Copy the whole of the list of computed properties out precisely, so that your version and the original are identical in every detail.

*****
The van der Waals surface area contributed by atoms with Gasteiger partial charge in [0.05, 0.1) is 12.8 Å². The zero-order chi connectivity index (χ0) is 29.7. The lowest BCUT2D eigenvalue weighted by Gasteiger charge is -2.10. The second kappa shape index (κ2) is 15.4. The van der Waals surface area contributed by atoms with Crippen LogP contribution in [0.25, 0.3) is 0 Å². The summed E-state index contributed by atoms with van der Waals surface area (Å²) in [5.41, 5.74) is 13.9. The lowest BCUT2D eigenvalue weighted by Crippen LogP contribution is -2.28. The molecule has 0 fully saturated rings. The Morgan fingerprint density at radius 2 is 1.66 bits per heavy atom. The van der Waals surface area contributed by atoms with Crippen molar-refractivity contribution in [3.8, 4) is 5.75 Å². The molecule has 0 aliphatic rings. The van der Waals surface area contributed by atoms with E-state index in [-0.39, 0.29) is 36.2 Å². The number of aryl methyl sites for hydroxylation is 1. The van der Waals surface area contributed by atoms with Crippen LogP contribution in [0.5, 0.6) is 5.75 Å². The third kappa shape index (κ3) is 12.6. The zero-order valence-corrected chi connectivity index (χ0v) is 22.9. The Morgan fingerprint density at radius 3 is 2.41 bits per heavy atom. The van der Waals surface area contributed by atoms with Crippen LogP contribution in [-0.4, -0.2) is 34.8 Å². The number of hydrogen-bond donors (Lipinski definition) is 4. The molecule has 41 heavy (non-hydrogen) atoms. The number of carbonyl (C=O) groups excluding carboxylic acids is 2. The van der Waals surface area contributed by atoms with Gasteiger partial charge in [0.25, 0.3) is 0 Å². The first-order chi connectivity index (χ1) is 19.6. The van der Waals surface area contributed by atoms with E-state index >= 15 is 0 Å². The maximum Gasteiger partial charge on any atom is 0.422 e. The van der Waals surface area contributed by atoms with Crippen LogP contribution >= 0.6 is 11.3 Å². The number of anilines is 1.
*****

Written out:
The van der Waals surface area contributed by atoms with Gasteiger partial charge in [0.05, 0.1) is 12.8 Å². The zero-order chi connectivity index (χ0) is 29.7. The lowest BCUT2D eigenvalue weighted by Gasteiger charge is -2.10. The second kappa shape index (κ2) is 15.4. The van der Waals surface area contributed by atoms with Crippen LogP contribution in [0.25, 0.3) is 0 Å². The summed E-state index contributed by atoms with van der Waals surface area (Å²) in [5.41, 5.74) is 13.9. The lowest BCUT2D eigenvalue weighted by Crippen LogP contribution is -2.28. The molecule has 0 fully saturated rings. The Morgan fingerprint density at radius 2 is 1.66 bits per heavy atom. The van der Waals surface area contributed by atoms with Crippen molar-refractivity contribution in [3.8, 4) is 5.75 Å². The molecule has 0 aliphatic rings. The van der Waals surface area contributed by atoms with E-state index in [-0.39, 0.29) is 36.2 Å². The number of aryl methyl sites for hydroxylation is 1. The van der Waals surface area contributed by atoms with Crippen LogP contribution in [0.5, 0.6) is 5.75 Å². The third kappa shape index (κ3) is 12.6. The zero-order valence-corrected chi connectivity index (χ0v) is 22.9. The Morgan fingerprint density at radius 3 is 2.41 bits per heavy atom. The van der Waals surface area contributed by atoms with Crippen LogP contribution in [-0.4, -0.2) is 34.8 Å². The number of hydrogen-bond donors (Lipinski definition) is 4. The molecule has 41 heavy (non-hydrogen) atoms. The number of carbonyl (C=O) groups excluding carboxylic acids is 2. The van der Waals surface area contributed by atoms with Gasteiger partial charge in [0.25, 0.3) is 0 Å². The first-order chi connectivity index (χ1) is 19.6. The van der Waals surface area contributed by atoms with E-state index >= 15 is 0 Å². The maximum Gasteiger partial charge on any atom is 0.422 e. The van der Waals surface area contributed by atoms with Crippen LogP contribution >= 0.6 is 11.3 Å². The number of anilines is 1.